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Ecologist Converts Vacant City Lots to Wildflower Fields

Posted On February 21, 2018

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Abandoned buildings and vacant lots are signature signs of urban decay and blighted neighborhoods.  They can also become environmentally hazardous from chemicals and construction waste piling up.  University of Maryland, Baltimore County, ecologist Chris Swan is experimenting with repurposing the over 14,000 vacant lots throughout the city of Baltimore by planting native wildflowers and redeveloping the unused land.

While most ecologists operate outside of large cities, Swan is one of only a small segment of ecologists working within the urban sphere.  He started his project four years ago, in West Baltimore, to regrow native seed mixes and attract pollinators like birds and bees.  His goal is to identify the right mix of plants that will thrive in the poor soil composition and eventually improve it.  The most effective plants would also be able to absorb water.  Water run-off from the compacted soil in vacant lots can contain toxins like lead, arsenic, and asbestos, and end up in larger water sources like the Chesapeake Bay.  The more water the plants absorb, the less likely the toxins will flow into the bay.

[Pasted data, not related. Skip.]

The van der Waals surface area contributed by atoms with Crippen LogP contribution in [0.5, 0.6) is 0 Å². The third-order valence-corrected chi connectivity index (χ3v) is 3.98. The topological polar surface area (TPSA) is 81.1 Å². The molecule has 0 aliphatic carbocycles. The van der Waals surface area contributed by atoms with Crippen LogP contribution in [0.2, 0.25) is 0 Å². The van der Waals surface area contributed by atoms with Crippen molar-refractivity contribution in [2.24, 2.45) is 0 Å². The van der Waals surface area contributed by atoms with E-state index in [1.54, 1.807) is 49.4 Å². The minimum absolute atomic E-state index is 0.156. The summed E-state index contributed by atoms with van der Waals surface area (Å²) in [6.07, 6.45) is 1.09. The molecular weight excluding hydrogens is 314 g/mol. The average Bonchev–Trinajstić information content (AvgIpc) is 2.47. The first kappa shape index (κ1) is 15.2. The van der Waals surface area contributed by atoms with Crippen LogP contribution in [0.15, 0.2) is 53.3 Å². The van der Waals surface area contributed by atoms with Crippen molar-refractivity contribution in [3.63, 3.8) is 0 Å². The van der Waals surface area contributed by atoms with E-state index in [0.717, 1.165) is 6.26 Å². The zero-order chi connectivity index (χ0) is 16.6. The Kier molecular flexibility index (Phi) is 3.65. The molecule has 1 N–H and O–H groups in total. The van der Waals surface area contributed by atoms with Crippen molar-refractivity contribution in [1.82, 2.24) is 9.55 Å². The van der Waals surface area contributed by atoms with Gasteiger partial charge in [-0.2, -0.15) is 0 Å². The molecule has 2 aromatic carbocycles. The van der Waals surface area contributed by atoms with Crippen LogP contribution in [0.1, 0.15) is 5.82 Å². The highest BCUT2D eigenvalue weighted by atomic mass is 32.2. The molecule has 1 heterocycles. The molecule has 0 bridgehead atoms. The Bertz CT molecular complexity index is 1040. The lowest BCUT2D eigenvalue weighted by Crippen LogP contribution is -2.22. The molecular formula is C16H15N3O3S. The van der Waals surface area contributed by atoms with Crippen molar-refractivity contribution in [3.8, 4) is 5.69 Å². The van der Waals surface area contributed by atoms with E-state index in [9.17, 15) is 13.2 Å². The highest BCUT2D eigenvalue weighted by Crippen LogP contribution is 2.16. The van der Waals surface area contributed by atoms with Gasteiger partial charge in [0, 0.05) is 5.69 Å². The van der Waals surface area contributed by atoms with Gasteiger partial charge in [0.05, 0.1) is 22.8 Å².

Additionally, the urban gardens will likely improve the look of the neighborhoods and encourage community engagement.  Some local residents have expressed distaste for the project, likening his plots of plants to “yards of weeds.”  Others are optimistic about the new growth and excited about seeing lightning bugs and birds like swallowtails for the first time in their urban environment. 

At this time, the plots are temporary.  When developers purchase one of the vacant lots, they are able to build over the gardens without consequence.  Swan and the other ecologists understand that their project is a stopgap measure but hope the plots will encourage growth and make communities more livable.   The goal is to find a mix of plants that is close to the native species that grew in prairies, before the land was developed, and will eventually reproduce and grow on its own. 

Swan explains, “the idea is to take a problem which is huge and try and work towards a way of managing that space that’s better than it is now.”

 

Sources: Business Insider, CityLab